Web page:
I’ve outlined the three levels narrative that we can consider within organisations: personal, co-created and organisational. They are three lenses on the world around us, each from a different perspective and serving a different purpose. Today, i want to consider how they flow, one to the other, each informing and shaping those around it, constantly iterating and evolving as our understanding develops.
These stories are Social Age stories: published then written, not bound in bookends and static on a shelf. They are co-created and dynamic, responsive and changeable. They reflect our understanding today, whilst today keeps changing.
Personal stories are our own stories of learning and change over time: a modern day diary, recording not wistful victorian love stories, but rather our reflections, challenges, determination and fear, as we feel it, first hand. It’s about setting down a marker today. And today. And today, as each today passes. It’s about putting lines in the sand and stakes in the ground: this is what i think is true today, and what i will question tomorrow.
Learning is not something done to us, but rather something we choose to take on: we hear or read or experience new things and go through a cognitive process of filtering, acceptance, rehearsal, testing and adoption. Or rejection. Some things that i believe to be true today i will reject tomorrow. Some things that i know, i am prepared to be proven true, but are currently in quarantine. Some things i know are not perfect, but they are the best framework that i have, so i continue to use them until a better alternative comes along.
This is how we survive: not in a state of perfect knowing, but through a series of conceptual frameworks and beliefs, wrapped up in a personal schema of how the world works and our place within it. A schema that is remarkably plastic: deformed and reshaped according to experience and need.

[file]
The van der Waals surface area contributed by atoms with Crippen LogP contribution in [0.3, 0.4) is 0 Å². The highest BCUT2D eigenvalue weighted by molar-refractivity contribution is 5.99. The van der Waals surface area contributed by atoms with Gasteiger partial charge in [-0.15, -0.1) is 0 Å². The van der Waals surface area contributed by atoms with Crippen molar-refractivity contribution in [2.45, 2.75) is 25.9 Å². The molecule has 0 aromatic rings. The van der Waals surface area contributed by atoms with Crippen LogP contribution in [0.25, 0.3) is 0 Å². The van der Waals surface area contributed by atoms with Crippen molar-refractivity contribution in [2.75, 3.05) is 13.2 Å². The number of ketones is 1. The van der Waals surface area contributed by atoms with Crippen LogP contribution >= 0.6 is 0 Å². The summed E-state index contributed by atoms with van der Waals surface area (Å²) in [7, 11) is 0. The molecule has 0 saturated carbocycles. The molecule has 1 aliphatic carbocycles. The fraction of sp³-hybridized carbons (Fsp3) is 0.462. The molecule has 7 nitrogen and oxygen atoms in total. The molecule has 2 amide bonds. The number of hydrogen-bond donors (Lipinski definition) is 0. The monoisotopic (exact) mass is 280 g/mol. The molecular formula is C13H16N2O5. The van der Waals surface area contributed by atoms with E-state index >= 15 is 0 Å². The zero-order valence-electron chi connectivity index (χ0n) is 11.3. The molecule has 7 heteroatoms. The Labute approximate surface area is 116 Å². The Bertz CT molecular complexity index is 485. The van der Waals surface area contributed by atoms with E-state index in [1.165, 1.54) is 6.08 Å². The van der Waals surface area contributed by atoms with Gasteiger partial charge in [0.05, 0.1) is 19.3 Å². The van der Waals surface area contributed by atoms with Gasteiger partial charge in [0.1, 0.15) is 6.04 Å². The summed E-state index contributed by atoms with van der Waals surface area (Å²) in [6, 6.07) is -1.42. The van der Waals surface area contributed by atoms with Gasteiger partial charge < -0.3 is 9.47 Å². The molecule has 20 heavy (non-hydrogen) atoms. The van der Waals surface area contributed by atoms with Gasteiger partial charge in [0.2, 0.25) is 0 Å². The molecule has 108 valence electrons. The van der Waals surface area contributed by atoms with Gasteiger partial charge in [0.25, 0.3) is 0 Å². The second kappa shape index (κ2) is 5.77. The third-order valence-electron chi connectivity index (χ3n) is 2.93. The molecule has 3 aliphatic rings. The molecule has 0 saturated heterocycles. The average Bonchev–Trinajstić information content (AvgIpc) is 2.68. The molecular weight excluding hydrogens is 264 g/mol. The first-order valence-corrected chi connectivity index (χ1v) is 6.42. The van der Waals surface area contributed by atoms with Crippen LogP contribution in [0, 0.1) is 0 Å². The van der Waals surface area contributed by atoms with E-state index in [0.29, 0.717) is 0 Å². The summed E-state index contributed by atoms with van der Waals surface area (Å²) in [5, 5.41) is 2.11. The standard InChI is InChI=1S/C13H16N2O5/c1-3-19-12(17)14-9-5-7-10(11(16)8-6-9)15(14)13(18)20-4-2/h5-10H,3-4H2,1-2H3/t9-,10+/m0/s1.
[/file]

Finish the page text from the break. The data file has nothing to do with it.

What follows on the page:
So experience, both formal learning and simply engagement in our life, informs our personal story: if we are wise, we find spaces to capture it, to record our thinking over time. We capture the story to see how much it changes.
As we come into our communities, we carry out sense making conversations: each of which is informed and shaped by our personal narrative. The things we believe to be true, the things we know, the experience we have, all shape the conversation. If we are stubborn, we argue: if we are wise, we debate and construct dialogues that allow us to explore and prototype, rehearse and learn. Then, either through the formal intervention of a storyteller, or through our collaborative storytelling efforts, we capture that co-created narrative. The story of what our community thinks, over time.
This is neither my view nor yours, but rather it’s ours. It’s not consensus, but rather debate and dialogue.
Personal narrative informs the co-created group narrative, and, in return, is shaped by the conversation. So in simultaneous birth we create a new personal narrative and a new co-created one, reflecting both sides of our evolved understanding.
This is true learning: not done to us, but done by us. Done with each other.
And, over it all, the organisational narrative: a meta narrative written out of our personal and co-created group stories. This is the hardest thing for an organisation to achieve: to relinquish enough control to permit us to truly shape the story.
In the old world, learning was crafted by the organisation and done to people: in the Social Age, learning is framed by the organisation, scaffolded, but done within community. Co-created stories that we adopt, adapt or accept, informing our personal story and contributing to the next co-created iteration.
In the old world, we wrote a course and recycled it for five years: in the Social Age, we scaffold a course and co-create the meaning, within that framework, but contextualised by the people enrolled, every time. So the story is refreshed anew every time. Iterating it’s way to relevance and remaining both contemporary and grounded in our everyday reality.
It’s a circular path: personal stories inform co-created dialogue. The dialogue informs the organisational story. If a Dynamic organisation listens, it creates new opportunity and learning, which in turn informs and forms the backdrop to the evolved personal narrative. And round we go.
Crucially, this happens anyway: even if the organisations is not socially enabled and permissive, people still form personal stories and co-create narratives. They just do so to protect themselves from the organisation, which isn’t listening, rather than to evolve the organisation. So the only true loser if we restrict or quash nascent social communities is the organisation itself.
In the Social Age, only the agile organisation can hope to survive, can hope to thrive. And to be agile, we need to be able to co-create meaning, to find the story, at every level. And we need to continue to evolve that story to be relevant to us in the moment. A flow of stories that never end.